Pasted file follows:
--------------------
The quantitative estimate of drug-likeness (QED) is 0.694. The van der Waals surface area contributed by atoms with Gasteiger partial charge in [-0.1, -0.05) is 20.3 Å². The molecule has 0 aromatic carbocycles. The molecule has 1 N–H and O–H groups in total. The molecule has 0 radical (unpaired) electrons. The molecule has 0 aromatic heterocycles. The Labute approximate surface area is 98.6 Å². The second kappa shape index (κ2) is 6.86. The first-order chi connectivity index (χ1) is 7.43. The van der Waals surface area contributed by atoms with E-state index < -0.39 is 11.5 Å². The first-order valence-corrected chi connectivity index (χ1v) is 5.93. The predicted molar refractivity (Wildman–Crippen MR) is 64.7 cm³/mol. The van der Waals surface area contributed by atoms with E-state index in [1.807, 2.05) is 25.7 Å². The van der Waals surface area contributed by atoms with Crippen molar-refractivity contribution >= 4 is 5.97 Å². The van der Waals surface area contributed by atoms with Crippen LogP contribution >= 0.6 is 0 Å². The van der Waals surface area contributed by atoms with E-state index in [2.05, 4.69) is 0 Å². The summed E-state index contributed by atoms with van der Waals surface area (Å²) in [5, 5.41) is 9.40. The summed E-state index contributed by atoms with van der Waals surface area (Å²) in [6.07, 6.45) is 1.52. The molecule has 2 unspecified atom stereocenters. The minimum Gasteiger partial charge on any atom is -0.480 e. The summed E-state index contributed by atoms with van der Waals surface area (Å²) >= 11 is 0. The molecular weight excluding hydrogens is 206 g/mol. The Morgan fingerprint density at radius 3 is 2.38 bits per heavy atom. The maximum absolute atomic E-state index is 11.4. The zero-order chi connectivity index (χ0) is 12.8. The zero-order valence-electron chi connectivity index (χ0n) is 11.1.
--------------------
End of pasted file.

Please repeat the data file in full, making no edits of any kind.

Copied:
The quantitative estimate of drug-likeness (QED) is 0.694. The van der Waals surface area contributed by atoms with Gasteiger partial charge in [-0.1, -0.05) is 20.3 Å². The molecule has 0 aromatic carbocycles. The molecule has 1 N–H and O–H groups in total. The molecule has 0 radical (unpaired) electrons. The molecule has 0 aromatic heterocycles. The Labute approximate surface area is 98.6 Å². The second kappa shape index (κ2) is 6.86. The first-order chi connectivity index (χ1) is 7.43. The van der Waals surface area contributed by atoms with E-state index < -0.39 is 11.5 Å². The first-order valence-corrected chi connectivity index (χ1v) is 5.93. The predicted molar refractivity (Wildman–Crippen MR) is 64.7 cm³/mol. The van der Waals surface area contributed by atoms with E-state index in [1.807, 2.05) is 25.7 Å². The van der Waals surface area contributed by atoms with Crippen molar-refractivity contribution >= 4 is 5.97 Å². The van der Waals surface area contributed by atoms with Crippen LogP contribution >= 0.6 is 0 Å². The van der Waals surface area contributed by atoms with E-state index in [2.05, 4.69) is 0 Å². The summed E-state index contributed by atoms with van der Waals surface area (Å²) in [5, 5.41) is 9.40. The summed E-state index contributed by atoms with van der Waals surface area (Å²) in [6.07, 6.45) is 1.52. The molecule has 2 unspecified atom stereocenters. The minimum Gasteiger partial charge on any atom is -0.480 e. The summed E-state index contributed by atoms with van der Waals surface area (Å²) >= 11 is 0. The molecular weight excluding hydrogens is 206 g/mol. The Morgan fingerprint density at radius 3 is 2.38 bits per heavy atom. The maximum absolute atomic E-state index is 11.4. The zero-order chi connectivity index (χ0) is 12.8. The zero-order valence-electron chi connectivity index (χ0n) is 11.1.